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Thunder 97, Celtics 88

Skid hits five

Celtics’ comeback fizzles in loss to Oklahoma City

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By Gary Washburn
Globe Staff / January 17, 2012
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Whether it was the slew of turnovers, the defensive lapses that allowed Thabo Sefolosha and Russell Westbrook to attempt uncontested 3-pointers or the inability to get easy baskets - a staple of their dominant years - there is overriding evidence the Celtics are no longer an elite team.

The question with approximately 82 percent of the regular season still remaining is whether the Celtics, with their aging legs, erratic bench and lack of a true post presence, can work feverishly enough to return to that level by season’s end.

There was progress made again last night at TD Garden against the championship-contending Oklahoma City Thunder, but the Celtics melted in the final five minutes and allowed the Thunder to launch a long-range barrage and coast to a 97-88 win.

Former Celtic Kendrick Perkins returned to TD Garden for the first time since his controversial trade to the Thunder in February and scored 7 points with 5 rebounds in 28 minutes.

Meanwhile, his former team dropped its fifth straight game - the longest losing streak of the Big Three era - and are desperately searching for consistency.

The Celtics committed 11 second-half turnovers, accounting for more than one-third of Oklahoma City’s points. And each of their fourth-quarter turnovers resulted in a Thunder basket, as the Celtics continue to pay dearly for each miscue.

“Boy I thought we did a lot of good things, again, and it’s frustrating,’’ Celtics coach Doc Rivers said. “Our turnovers are killing us. We’re just trying to will the team, do too much. It’s not like anybody is trying to be selfish. The way you win is with execution.’’

The Thunder countered the Celtics’ valiant rally with a barrage of clutch 3-pointers, two by Westbrook, whose final long-range shot with 51.1 seconds left gave Oklahoma City a 7-point lead. It was the Thunder’s third straight win at TD Garden.

Oklahoma City scored 12 points on 3-pointers during a three-minute stretch of the fourth quarter and the Celtics had no answer.

At this point, they are just trying to compile enough good plays and consistent efforts to eke out one victory. The Celtics haven’t won since Jan. 4, against the New Jersey Nets.

“None of us like to lose, that’s the frustrating part. From every win you can take some positives and from losses you can take some positives,’’ said Paul Pierce, whose re-emergence continued with 24 points in 39 minutes. “I think I like where we are headed, there are just little things that are really killing us; the turnovers, obviously, if we can just clean that up, if we can keep teams out of transition and control that a little bit better we’ll be great. But you have to go out there and do it.’’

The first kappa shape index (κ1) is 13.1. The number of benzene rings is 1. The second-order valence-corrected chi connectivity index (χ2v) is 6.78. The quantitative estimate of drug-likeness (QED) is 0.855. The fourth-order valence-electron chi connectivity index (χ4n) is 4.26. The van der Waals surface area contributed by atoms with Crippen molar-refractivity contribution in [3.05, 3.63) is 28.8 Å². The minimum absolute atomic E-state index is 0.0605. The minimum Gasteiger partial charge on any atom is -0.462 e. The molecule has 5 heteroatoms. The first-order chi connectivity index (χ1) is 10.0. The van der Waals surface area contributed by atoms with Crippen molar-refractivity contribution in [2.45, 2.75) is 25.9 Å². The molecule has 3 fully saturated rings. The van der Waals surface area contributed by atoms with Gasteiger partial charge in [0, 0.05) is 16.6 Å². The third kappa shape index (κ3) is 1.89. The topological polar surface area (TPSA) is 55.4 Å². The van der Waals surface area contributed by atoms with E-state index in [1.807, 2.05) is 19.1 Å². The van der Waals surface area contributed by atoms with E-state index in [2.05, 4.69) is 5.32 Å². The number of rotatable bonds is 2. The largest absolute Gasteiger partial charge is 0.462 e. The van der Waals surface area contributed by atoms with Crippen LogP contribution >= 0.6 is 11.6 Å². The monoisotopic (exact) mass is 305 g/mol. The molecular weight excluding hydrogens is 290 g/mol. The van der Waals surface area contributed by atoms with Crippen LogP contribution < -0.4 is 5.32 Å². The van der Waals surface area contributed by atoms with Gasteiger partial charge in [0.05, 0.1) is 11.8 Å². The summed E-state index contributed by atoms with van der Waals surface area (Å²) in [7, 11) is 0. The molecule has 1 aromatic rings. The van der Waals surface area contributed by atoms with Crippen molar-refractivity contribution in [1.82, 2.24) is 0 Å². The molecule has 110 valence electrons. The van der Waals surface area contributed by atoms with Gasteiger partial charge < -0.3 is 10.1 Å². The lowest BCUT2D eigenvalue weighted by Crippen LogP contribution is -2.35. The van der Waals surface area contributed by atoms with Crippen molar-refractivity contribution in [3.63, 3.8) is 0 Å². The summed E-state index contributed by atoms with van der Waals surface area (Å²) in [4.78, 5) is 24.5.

In a disturbing pattern, the Celtics are working arduously defensively and allowing bad turnovers and mental mistakes to lead to opponents’ points. They committed seven turnovers in the third quarter and were outscored, 15-5, after tying the score at 57 on a Jermaine O’Neal layup with five minutes left in the quarter as the Thunder took a 72-62 lead heading into the fourth.

The Celtics did not lead for the final 41:40 and they trailed by double digits in the first half for the fifth consecutive game. As much progress as the Celtics are making against elite teams, they are wasting chances to win with silly mistakes. In one key sequence, the Celtics had a chance to tie or take the lead. Trailing, 78-76, with five minutes left, Rajon Rondo simply lost his dribble to James Harden and Kevin Durant followed with a crushing 3-pointer.

Durant finished with 28 points and Westbrook added 26. But Sefolosha was an unlikely factor with 19 points, 5 rebounds and 4 steals.

“We’re having these couple of minute intervals where we’re mishandling the ball, I know myself I had [five] turnovers, I have to be better,’’ said Kevin Garnett, who shot 5 of 19 and had 12 points. “But we were in the fight. The threes hurt us. Winning is tough. We’re dealing with a talented team. There’s nothing easy about this.’’

The Celtics made sure to introduce Perkins last of the Thunder’s starting five and he received a raucous standing ovation. Perkins said the moment would be emotional and if that wasn’t enough, the Celtics followed with a video montage of his greatest Celtic moments after the first timeout.

Perkins raised both arms high to the crowd in acknowledgement.

“Yeah, man, that was unbelievable,’’ he said. “You know I really appreciate it. I say this time and time again, I really appreciate the whole city of Boston, the whole Celtics organization, just the way that they embrace me time and time again. Out of high school to who I develop as a player now, I just want to let them know I really appreciate it. They didn’t have to do it. It ain’t like they just put some nonsense together. I’m not taking it for granted. I want to let people know I greatly appreciate it.’’

And it was definitely old times when Rondo darted into the lane with a drive and Perkins introduced himself with a left forearm near Rondo’s neck that resulted in an early foul. Perkins picked up three fouls in 13 first-half minutes but finished with four.

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